Two recent studies about the job market provide important information for those considering a history major. The Center on Education and the Workforce at Georgetown University in early 2012 reported on the earning potential and unemployment rates of college graduates. Although the study focused on the period of 2009-2010, when there was high unemployment in all fields, there are important conclusions to draw with respect to the humanities and liberal arts as well as the social sciences. The three fields with the highest earnings for those who had graduate degrees were engineering, computing and mathematics, and sciences. Those with the highest earning potential with bachelors degrees and some experience were in engineering, computers and mathematics, and architecture. Those recent graduates earning the largest salaries studied engineering, computers and mathematics, and business. The lowest unemployment rates were in education and health, but education was one of the lowest paid fields along with the arts. With the stagnant economy at the time of the survey, it is not surprising that architecture had the highest unemployment rates–worse than inexperienced graduates in education, health, communication, psychology and social work, business, and engineering.
The study included history in the humanities and liberal arts. The unemployment rate for recent college graduates with history degrees was 10.2 percent, which was higher than the 9.4 percent average in the humanities and liberal arts. With experience, however, the rate dropped to 5.8 percent, which was better than the 6.1 percent rate in the category as a whole. Those with graduate degrees in history had an unemployment rate of 3.9 percent, which was the same as the average for all majors in the humanities and liberal arts. A recent graduate with a history degree expected to make $32,000, which was $1,000 more than the average starting salary in the humanities and liberal arts. A history major with experience made approximately $54,000 per year, which was typical for someone in the humanities and liberal arts. Finally, a graduate degree in history earned $75,000, which was $10,000 more than what those with graduate degrees in the humanities and liberal arts expected to earn.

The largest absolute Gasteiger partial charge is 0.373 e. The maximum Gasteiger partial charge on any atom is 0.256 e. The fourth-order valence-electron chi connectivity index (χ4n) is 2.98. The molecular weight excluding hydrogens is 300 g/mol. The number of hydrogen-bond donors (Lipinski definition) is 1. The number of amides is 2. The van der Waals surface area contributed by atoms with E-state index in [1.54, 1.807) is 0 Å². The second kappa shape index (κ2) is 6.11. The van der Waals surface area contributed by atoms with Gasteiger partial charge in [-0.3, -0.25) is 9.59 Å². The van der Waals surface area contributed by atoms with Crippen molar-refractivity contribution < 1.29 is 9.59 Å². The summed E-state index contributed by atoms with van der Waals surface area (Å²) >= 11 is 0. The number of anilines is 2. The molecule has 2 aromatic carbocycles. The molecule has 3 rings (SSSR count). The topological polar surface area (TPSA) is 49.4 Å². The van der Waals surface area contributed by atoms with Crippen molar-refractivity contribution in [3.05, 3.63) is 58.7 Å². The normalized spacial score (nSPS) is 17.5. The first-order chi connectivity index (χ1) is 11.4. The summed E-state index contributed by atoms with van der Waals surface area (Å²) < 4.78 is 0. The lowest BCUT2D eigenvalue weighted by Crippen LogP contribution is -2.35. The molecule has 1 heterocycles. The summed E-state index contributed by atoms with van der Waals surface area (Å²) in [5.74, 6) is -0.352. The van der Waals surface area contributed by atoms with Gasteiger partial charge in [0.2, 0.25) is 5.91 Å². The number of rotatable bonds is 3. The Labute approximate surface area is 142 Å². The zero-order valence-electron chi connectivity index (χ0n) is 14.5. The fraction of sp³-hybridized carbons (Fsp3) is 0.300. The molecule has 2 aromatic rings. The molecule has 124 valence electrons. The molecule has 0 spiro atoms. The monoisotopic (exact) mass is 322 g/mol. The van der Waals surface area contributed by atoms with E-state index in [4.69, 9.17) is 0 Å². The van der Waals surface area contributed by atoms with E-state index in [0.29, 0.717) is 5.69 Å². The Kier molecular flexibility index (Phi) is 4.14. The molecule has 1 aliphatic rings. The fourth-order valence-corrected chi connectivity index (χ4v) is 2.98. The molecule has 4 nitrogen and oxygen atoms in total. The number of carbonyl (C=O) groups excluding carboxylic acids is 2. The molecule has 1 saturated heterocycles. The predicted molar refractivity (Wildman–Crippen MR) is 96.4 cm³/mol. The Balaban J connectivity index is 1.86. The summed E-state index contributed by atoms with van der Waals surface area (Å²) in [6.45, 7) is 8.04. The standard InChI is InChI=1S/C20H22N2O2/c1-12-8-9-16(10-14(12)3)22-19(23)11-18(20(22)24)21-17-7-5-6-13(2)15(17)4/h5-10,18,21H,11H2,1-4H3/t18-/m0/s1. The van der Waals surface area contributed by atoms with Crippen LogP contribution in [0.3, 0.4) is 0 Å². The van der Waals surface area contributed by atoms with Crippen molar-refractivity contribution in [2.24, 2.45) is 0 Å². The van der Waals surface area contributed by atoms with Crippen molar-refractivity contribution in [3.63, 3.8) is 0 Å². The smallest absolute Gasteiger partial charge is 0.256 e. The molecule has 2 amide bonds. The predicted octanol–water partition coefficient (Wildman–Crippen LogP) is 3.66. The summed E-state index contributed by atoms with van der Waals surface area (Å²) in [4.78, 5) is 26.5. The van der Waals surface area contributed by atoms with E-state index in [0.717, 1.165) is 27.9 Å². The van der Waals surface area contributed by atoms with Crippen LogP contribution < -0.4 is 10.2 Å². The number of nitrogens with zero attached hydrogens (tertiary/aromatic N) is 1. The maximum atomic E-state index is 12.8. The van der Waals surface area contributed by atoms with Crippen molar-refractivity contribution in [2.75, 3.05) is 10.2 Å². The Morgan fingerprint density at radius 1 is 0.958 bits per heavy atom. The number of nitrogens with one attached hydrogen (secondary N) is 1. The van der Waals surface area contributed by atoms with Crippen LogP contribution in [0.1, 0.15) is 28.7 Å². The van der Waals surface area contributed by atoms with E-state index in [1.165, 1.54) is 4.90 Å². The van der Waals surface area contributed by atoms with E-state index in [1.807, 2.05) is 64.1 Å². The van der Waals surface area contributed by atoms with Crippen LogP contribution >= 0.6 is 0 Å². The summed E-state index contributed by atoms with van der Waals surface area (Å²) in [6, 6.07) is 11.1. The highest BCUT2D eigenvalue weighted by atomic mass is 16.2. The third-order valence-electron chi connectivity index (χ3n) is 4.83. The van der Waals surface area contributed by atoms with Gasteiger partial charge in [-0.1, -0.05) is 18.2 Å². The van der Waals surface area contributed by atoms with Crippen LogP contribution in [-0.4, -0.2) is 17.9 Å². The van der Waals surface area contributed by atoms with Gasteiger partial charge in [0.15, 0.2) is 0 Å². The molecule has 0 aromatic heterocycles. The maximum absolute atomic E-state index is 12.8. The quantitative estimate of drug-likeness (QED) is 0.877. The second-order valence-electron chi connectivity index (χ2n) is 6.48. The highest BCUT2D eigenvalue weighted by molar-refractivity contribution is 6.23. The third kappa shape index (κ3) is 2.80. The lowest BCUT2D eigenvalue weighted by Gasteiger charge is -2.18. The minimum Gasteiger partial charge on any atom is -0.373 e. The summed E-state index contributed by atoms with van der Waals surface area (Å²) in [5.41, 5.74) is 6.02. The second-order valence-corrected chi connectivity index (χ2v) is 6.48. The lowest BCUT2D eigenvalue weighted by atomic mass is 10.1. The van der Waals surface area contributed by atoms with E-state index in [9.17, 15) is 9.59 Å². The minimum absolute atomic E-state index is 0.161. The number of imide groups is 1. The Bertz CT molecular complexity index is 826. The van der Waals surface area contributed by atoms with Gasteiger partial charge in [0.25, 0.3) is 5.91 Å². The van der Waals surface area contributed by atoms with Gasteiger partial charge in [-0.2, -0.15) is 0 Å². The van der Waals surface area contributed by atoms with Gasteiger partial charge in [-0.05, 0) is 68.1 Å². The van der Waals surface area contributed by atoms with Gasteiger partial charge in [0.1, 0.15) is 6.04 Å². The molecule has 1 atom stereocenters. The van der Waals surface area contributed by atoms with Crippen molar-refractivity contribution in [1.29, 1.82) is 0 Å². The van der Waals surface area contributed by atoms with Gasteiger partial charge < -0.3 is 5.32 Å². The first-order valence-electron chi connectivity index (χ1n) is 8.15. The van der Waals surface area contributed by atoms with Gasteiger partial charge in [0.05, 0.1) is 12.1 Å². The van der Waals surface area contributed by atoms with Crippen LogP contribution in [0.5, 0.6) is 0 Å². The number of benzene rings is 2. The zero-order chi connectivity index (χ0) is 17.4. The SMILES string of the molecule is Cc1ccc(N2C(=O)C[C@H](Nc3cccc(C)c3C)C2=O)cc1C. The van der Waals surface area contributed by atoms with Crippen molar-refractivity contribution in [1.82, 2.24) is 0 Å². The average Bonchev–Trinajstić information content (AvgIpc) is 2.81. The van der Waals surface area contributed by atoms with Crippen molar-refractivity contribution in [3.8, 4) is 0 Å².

Those majoring in the social sciences faced an 8.9 percent unemployment rate, which fell to 5.7 percent if they had experience and 4.1 percent if they had a graduate degree. A recent graduate in the social sciences expected to make $37,000 per year, while someone with experience made $60,000 on the average. Those with graduate degrees expected an average salary of $85,000.
For students interested in history and social sciences, the news that their earning potential was on a par with other fields, like education, psychology and social work, recreation, and arts is reassuring. Similarly, it is helpful to know that humanities and liberal arts as well as social sciences had better employment rates than the arts and architecture, thanks to the poor economic climate, and were competitive with most other fields. Links to the study and to the Center for Employment and the Workforce appear below, and readers can draw their own conclusions from the 17-page study.
The web page of the Center on Education and the Workforce at Georgetown University is at:
The full report is at:
The second study, which the American Historical Association commissioned in 2013, was a survey of history doctoral students who completed their studies between 1998 and 2009. Approximately 53 percent of those with doctorate degrees had tenure-track positions in community colleges and in four-year institutions, while 17 percent were teaching in higher education without tenure, a percentage that includes adjunct instructors, whose salary is notoriously poor. Just over 24 percent found employment in other areas. That last category includes primary and high school teachers, librarians, public historians, researchers, government employees, academic administrators, independent scholars, and those working for non-profits and in the field of publishing and editing. Also in this category is the relatively small group of 3 percent who found work in the business world.